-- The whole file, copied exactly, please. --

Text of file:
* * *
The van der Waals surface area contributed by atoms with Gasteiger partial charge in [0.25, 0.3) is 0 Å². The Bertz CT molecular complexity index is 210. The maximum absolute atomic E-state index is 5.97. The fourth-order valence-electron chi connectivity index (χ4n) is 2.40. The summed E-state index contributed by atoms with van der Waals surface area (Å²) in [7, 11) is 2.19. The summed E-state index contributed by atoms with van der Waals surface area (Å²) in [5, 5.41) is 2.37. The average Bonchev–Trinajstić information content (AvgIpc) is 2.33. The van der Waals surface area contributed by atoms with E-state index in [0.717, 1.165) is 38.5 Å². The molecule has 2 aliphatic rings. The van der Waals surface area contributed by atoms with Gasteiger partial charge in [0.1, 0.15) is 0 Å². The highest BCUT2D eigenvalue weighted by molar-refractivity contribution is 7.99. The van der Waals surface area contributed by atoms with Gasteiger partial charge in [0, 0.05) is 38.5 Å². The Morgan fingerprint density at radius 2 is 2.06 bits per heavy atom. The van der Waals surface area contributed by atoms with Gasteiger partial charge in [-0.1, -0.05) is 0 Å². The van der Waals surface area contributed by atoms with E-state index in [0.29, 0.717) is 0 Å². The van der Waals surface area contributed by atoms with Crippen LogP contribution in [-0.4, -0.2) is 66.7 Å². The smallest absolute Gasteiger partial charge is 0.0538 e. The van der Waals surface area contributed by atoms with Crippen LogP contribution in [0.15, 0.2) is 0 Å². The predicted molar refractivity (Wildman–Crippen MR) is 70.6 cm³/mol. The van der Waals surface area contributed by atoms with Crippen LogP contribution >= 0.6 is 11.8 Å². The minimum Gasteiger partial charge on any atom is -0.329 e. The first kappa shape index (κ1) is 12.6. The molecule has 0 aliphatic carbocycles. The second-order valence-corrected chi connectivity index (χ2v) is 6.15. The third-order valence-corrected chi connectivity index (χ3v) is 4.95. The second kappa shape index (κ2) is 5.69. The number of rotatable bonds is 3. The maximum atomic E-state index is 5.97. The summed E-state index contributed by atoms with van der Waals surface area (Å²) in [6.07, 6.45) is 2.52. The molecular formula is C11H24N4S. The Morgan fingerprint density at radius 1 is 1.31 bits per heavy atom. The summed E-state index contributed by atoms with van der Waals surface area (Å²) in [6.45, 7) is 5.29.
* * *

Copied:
The van der Waals surface area contributed by atoms with Gasteiger partial charge in [0.25, 0.3) is 0 Å². The Bertz CT molecular complexity index is 210. The maximum absolute atomic E-state index is 5.97. The fourth-order valence-electron chi connectivity index (χ4n) is 2.40. The summed E-state index contributed by atoms with van der Waals surface area (Å²) in [7, 11) is 2.19. The summed E-state index contributed by atoms with van der Waals surface area (Å²) in [5, 5.41) is 2.37. The average Bonchev–Trinajstić information content (AvgIpc) is 2.33. The van der Waals surface area contributed by atoms with E-state index in [0.717, 1.165) is 38.5 Å². The molecule has 2 aliphatic rings. The van der Waals surface area contributed by atoms with Gasteiger partial charge in [0.1, 0.15) is 0 Å². The highest BCUT2D eigenvalue weighted by molar-refractivity contribution is 7.99. The van der Waals surface area contributed by atoms with Gasteiger partial charge in [0, 0.05) is 38.5 Å². The Morgan fingerprint density at radius 2 is 2.06 bits per heavy atom. The van der Waals surface area contributed by atoms with Gasteiger partial charge in [-0.1, -0.05) is 0 Å². The van der Waals surface area contributed by atoms with E-state index in [0.29, 0.717) is 0 Å². The van der Waals surface area contributed by atoms with Crippen LogP contribution in [-0.4, -0.2) is 66.7 Å². The smallest absolute Gasteiger partial charge is 0.0538 e. The van der Waals surface area contributed by atoms with Crippen LogP contribution in [0.15, 0.2) is 0 Å². The predicted molar refractivity (Wildman–Crippen MR) is 70.6 cm³/mol. The van der Waals surface area contributed by atoms with Crippen LogP contribution >= 0.6 is 11.8 Å². The minimum Gasteiger partial charge on any atom is -0.329 e. The first kappa shape index (κ1) is 12.6. The molecule has 0 aliphatic carbocycles. The second-order valence-corrected chi connectivity index (χ2v) is 6.15. The third-order valence-corrected chi connectivity index (χ3v) is 4.95. The second kappa shape index (κ2) is 5.69. The number of rotatable bonds is 3. The maximum atomic E-state index is 5.97. The summed E-state index contributed by atoms with van der Waals surface area (Å²) in [6.07, 6.45) is 2.52. The molecular formula is C11H24N4S. The Morgan fingerprint density at radius 1 is 1.31 bits per heavy atom. The summed E-state index contributed by atoms with van der Waals surface area (Å²) in [6.45, 7) is 5.29.